Eve, Adam’s companion piece, is a more modest work of autobiographical narration. Scotland-based dramatist Jo Clifford has worked in theatre as both a male author, John Clifford, and, latterly, as a trans woman. Here, in a text she has written with playwright Chris Goode, Clifford delves into her past, from being sent away to boarding school as a young boy, through a loving marriage to Susie, who loved John and struggled with his undeniable sense of himself as a woman.

The piece is admirable in its emotional frankness. Clifford talks affectingly about the few school friends who helped her, the boy who knew he was a girl, avoid suicide, and about the kindness, in more recent times, of the waiter who, shortly after she transitioned to womanhood, called her “madam”.

Accompanied by occasional, emotive music and illustrative photographs from Clifford’s past, Eve is simple, emotionally engaging storytelling. As in the past, Clifford’s performance involves a gentle, lulling tone that is reminiscent of a liberal Anglican vicar. I can’t help but wish she would vary it somewhat.

Along with the execrable Wild Bore (a self-satisfied and shallow attack on critics with feminist and trans concerns clumsily tagged on), Adam and Eve completed a trio of plays at the Traverse during last month’s Fringe which included trans performers. We will know we’ve really made progress when trans artists can come to the Festival simply as artists, without the need to foreground the struggle against trans oppression.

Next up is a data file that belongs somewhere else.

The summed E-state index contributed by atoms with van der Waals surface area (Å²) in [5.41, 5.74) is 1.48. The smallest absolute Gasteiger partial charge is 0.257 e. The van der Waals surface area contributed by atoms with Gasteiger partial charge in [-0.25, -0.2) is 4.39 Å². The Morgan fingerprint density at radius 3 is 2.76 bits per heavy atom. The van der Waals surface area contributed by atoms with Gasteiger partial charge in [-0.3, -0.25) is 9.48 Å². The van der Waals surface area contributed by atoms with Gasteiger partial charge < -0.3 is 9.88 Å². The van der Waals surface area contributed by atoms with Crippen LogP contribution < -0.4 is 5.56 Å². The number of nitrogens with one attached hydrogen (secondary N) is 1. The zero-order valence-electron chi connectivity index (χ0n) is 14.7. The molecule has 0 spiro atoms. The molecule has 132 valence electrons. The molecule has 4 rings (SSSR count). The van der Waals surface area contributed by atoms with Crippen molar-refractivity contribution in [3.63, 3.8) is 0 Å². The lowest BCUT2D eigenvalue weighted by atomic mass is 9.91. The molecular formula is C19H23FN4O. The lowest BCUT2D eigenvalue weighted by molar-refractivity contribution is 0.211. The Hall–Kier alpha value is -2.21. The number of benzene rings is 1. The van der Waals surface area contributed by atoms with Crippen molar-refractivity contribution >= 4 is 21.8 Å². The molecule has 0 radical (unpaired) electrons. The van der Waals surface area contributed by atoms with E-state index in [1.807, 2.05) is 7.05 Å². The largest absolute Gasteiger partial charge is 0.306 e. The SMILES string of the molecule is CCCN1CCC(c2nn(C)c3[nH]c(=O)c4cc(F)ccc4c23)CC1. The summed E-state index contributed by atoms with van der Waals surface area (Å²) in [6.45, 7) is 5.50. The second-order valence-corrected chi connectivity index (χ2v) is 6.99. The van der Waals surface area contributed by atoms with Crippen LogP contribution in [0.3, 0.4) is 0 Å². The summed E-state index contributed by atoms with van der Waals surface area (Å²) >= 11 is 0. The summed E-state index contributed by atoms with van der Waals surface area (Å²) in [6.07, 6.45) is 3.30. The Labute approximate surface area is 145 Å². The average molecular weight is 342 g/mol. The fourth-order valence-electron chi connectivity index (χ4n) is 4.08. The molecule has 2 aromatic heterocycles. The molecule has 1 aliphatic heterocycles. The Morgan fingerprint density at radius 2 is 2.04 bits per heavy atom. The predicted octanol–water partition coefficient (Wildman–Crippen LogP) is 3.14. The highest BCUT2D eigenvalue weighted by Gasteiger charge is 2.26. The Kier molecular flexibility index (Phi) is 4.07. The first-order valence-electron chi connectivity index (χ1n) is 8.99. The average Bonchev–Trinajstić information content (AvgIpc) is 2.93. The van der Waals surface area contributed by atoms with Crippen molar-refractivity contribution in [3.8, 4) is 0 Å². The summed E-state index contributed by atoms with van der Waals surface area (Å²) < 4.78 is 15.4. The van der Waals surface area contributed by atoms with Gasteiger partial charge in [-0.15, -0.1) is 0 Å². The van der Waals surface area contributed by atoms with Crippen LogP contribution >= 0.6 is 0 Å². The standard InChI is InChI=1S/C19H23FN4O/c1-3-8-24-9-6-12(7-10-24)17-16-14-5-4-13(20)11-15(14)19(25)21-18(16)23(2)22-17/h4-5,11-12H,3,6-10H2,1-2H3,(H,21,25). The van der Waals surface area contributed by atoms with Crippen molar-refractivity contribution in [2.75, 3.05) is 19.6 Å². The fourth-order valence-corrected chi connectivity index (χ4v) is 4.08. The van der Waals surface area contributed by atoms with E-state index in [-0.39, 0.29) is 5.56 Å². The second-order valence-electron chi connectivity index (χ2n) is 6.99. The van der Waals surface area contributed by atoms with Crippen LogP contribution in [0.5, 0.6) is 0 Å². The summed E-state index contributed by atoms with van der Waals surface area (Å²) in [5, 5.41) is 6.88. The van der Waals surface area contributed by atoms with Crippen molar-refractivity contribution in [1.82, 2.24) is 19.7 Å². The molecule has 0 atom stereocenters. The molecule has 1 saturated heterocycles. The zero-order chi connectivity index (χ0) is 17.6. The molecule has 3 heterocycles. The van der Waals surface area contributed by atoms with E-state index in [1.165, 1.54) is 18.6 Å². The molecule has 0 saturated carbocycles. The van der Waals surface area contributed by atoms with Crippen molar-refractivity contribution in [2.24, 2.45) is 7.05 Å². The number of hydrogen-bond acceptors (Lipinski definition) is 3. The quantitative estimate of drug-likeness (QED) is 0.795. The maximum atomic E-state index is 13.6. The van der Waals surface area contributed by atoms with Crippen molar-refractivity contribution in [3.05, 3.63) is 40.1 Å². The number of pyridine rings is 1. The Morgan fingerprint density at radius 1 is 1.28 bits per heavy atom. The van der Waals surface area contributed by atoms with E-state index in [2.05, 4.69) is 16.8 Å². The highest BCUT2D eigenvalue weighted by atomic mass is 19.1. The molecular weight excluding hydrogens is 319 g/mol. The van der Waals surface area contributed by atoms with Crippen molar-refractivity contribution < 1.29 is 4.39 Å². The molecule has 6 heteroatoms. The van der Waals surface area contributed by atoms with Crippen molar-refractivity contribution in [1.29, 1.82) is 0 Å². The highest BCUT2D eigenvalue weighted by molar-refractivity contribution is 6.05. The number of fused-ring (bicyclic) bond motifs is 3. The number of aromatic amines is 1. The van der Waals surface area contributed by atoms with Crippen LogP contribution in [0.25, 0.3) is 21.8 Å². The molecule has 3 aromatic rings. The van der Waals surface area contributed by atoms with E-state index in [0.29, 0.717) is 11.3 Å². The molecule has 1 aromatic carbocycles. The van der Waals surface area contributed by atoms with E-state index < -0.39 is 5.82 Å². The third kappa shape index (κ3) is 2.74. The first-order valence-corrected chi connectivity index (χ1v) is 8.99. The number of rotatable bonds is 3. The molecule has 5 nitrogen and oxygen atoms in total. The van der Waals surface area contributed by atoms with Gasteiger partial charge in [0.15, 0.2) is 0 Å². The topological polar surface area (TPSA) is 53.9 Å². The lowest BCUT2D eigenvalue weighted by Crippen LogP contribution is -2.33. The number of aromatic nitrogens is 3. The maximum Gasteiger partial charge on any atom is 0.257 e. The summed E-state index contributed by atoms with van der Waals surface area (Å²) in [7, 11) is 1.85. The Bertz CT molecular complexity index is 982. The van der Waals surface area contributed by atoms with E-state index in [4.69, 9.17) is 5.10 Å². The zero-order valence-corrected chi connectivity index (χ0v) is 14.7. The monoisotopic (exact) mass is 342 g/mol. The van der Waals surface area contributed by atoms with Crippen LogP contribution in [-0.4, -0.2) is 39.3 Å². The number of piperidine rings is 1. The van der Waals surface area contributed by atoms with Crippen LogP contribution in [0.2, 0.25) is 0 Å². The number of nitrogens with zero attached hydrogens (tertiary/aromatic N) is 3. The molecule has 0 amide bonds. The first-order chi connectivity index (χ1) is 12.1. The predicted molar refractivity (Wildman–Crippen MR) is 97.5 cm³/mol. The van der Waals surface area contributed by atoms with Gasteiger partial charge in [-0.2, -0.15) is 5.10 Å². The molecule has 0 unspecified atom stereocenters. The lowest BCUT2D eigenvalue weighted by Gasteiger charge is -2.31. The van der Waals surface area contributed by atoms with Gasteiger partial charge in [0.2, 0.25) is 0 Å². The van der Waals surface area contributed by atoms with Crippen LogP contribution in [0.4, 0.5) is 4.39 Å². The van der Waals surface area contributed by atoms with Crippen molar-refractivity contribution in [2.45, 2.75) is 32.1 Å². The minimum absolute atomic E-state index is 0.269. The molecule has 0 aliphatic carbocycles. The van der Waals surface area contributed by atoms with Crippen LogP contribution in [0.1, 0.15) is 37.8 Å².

These reviews were originally published in the Sunday Herald on September 3, 2017

© Mark Brown

Reviews: Real Magic, All Genius All Idiot, Nassim, Edinburgh International Festival & Fringe




Real Magic

The Studio

Ends today


All Genius All Idiot

Assembly Roxy

Ends Today



Traverse Theatre

Ends today


Reviewed by Mark Brown

Forced Ents - Real Magic
Real Magic. Photo: Hugo Glendinning

Although very much part of the cultural mainstream internationally, Sheffield-based performance company Forced Entertainment (which was established in 1984) continues to be described as “leftfield”, “experimental” and (whisper it) “avant-garde” in the UK. Edinburgh International Festival director Fergus Linehan’s decision to present their show Real Magic (a deeply ironic and comic take on popular televisual culture) marks a new moment, both for the English group and the EIF.